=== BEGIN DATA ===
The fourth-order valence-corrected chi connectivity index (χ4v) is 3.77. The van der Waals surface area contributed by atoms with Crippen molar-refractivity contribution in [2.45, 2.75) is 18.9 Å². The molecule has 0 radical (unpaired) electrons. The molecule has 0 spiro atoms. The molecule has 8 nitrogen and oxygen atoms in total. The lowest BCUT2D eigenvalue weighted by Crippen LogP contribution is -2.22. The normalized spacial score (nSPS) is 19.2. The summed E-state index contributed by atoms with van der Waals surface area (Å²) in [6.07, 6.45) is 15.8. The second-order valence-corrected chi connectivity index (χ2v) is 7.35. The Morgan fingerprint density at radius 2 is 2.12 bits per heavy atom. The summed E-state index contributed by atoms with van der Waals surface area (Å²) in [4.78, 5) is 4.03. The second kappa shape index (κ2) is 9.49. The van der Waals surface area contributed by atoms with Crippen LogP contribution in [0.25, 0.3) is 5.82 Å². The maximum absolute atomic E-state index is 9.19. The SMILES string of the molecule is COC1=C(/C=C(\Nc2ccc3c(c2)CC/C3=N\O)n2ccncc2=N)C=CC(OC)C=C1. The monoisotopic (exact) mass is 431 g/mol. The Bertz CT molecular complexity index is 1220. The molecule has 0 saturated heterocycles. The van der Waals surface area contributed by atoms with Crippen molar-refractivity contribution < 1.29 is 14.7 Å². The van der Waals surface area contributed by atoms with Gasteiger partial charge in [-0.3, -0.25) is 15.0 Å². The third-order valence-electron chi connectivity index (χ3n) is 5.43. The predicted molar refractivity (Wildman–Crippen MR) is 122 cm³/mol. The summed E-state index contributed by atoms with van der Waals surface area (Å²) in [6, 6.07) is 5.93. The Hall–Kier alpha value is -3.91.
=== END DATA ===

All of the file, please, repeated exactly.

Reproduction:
The fourth-order valence-corrected chi connectivity index (χ4v) is 3.77. The van der Waals surface area contributed by atoms with Crippen molar-refractivity contribution in [2.45, 2.75) is 18.9 Å². The molecule has 0 radical (unpaired) electrons. The molecule has 0 spiro atoms. The molecule has 8 nitrogen and oxygen atoms in total. The lowest BCUT2D eigenvalue weighted by Crippen LogP contribution is -2.22. The normalized spacial score (nSPS) is 19.2. The summed E-state index contributed by atoms with van der Waals surface area (Å²) in [6.07, 6.45) is 15.8. The second-order valence-corrected chi connectivity index (χ2v) is 7.35. The Morgan fingerprint density at radius 2 is 2.12 bits per heavy atom. The summed E-state index contributed by atoms with van der Waals surface area (Å²) in [4.78, 5) is 4.03. The second kappa shape index (κ2) is 9.49. The van der Waals surface area contributed by atoms with Crippen LogP contribution in [0.25, 0.3) is 5.82 Å². The maximum absolute atomic E-state index is 9.19. The SMILES string of the molecule is COC1=C(/C=C(\Nc2ccc3c(c2)CC/C3=N\O)n2ccncc2=N)C=CC(OC)C=C1. The monoisotopic (exact) mass is 431 g/mol. The Bertz CT molecular complexity index is 1220. The molecule has 0 saturated heterocycles. The van der Waals surface area contributed by atoms with Crippen molar-refractivity contribution < 1.29 is 14.7 Å². The van der Waals surface area contributed by atoms with Gasteiger partial charge in [-0.3, -0.25) is 15.0 Å². The third-order valence-electron chi connectivity index (χ3n) is 5.43. The predicted molar refractivity (Wildman–Crippen MR) is 122 cm³/mol. The summed E-state index contributed by atoms with van der Waals surface area (Å²) in [6, 6.07) is 5.93. The Hall–Kier alpha value is -3.91.